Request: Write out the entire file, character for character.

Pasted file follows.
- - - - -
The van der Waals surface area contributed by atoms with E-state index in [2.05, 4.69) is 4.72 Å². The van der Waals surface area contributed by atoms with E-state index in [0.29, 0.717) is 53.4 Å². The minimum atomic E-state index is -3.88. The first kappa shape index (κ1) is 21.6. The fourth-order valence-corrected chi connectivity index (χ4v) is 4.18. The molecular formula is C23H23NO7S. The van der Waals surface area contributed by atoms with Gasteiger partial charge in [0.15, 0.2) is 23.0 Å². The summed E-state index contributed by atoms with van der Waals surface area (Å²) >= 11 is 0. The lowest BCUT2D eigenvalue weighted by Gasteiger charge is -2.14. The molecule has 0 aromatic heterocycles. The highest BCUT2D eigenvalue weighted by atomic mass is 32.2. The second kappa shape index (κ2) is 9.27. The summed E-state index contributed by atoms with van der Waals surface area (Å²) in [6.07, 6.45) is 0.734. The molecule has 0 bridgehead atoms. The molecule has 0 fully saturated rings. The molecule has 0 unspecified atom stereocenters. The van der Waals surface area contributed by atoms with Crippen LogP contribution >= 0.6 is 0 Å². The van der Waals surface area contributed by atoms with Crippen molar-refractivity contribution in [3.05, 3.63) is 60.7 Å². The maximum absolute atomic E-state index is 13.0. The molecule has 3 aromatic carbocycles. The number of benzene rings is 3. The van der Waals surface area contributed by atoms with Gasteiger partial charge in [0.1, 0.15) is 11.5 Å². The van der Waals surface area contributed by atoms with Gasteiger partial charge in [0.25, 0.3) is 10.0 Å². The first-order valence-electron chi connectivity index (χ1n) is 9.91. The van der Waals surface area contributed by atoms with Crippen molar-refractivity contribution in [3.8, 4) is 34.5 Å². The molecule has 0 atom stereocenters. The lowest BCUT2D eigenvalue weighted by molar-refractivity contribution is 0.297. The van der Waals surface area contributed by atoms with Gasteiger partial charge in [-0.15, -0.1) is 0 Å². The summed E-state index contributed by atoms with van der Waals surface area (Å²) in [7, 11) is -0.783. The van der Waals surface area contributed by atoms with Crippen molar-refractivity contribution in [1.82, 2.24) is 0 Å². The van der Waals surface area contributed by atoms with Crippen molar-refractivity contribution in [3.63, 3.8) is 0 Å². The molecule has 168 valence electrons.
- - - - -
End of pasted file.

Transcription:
The van der Waals surface area contributed by atoms with E-state index in [2.05, 4.69) is 4.72 Å². The van der Waals surface area contributed by atoms with E-state index in [0.29, 0.717) is 53.4 Å². The minimum atomic E-state index is -3.88. The first kappa shape index (κ1) is 21.6. The fourth-order valence-corrected chi connectivity index (χ4v) is 4.18. The molecular formula is C23H23NO7S. The van der Waals surface area contributed by atoms with Gasteiger partial charge in [0.15, 0.2) is 23.0 Å². The summed E-state index contributed by atoms with van der Waals surface area (Å²) >= 11 is 0. The lowest BCUT2D eigenvalue weighted by Gasteiger charge is -2.14. The molecule has 0 aromatic heterocycles. The highest BCUT2D eigenvalue weighted by atomic mass is 32.2. The second kappa shape index (κ2) is 9.27. The summed E-state index contributed by atoms with van der Waals surface area (Å²) in [6.07, 6.45) is 0.734. The molecule has 0 bridgehead atoms. The molecule has 0 fully saturated rings. The molecule has 0 unspecified atom stereocenters. The van der Waals surface area contributed by atoms with Crippen LogP contribution >= 0.6 is 0 Å². The van der Waals surface area contributed by atoms with Crippen molar-refractivity contribution in [3.05, 3.63) is 60.7 Å². The maximum absolute atomic E-state index is 13.0. The molecule has 3 aromatic carbocycles. The number of benzene rings is 3. The van der Waals surface area contributed by atoms with Gasteiger partial charge in [0.1, 0.15) is 11.5 Å². The van der Waals surface area contributed by atoms with Gasteiger partial charge in [0.25, 0.3) is 10.0 Å². The first-order valence-electron chi connectivity index (χ1n) is 9.91. The van der Waals surface area contributed by atoms with Crippen molar-refractivity contribution in [3.8, 4) is 34.5 Å². The molecule has 0 atom stereocenters. The lowest BCUT2D eigenvalue weighted by molar-refractivity contribution is 0.297. The van der Waals surface area contributed by atoms with Gasteiger partial charge in [-0.15, -0.1) is 0 Å². The summed E-state index contributed by atoms with van der Waals surface area (Å²) in [7, 11) is -0.783. The van der Waals surface area contributed by atoms with Crippen molar-refractivity contribution in [1.82, 2.24) is 0 Å². The van der Waals surface area contributed by atoms with Crippen molar-refractivity contribution in [3.63, 3.8) is 0 Å². The molecule has 168 valence electrons.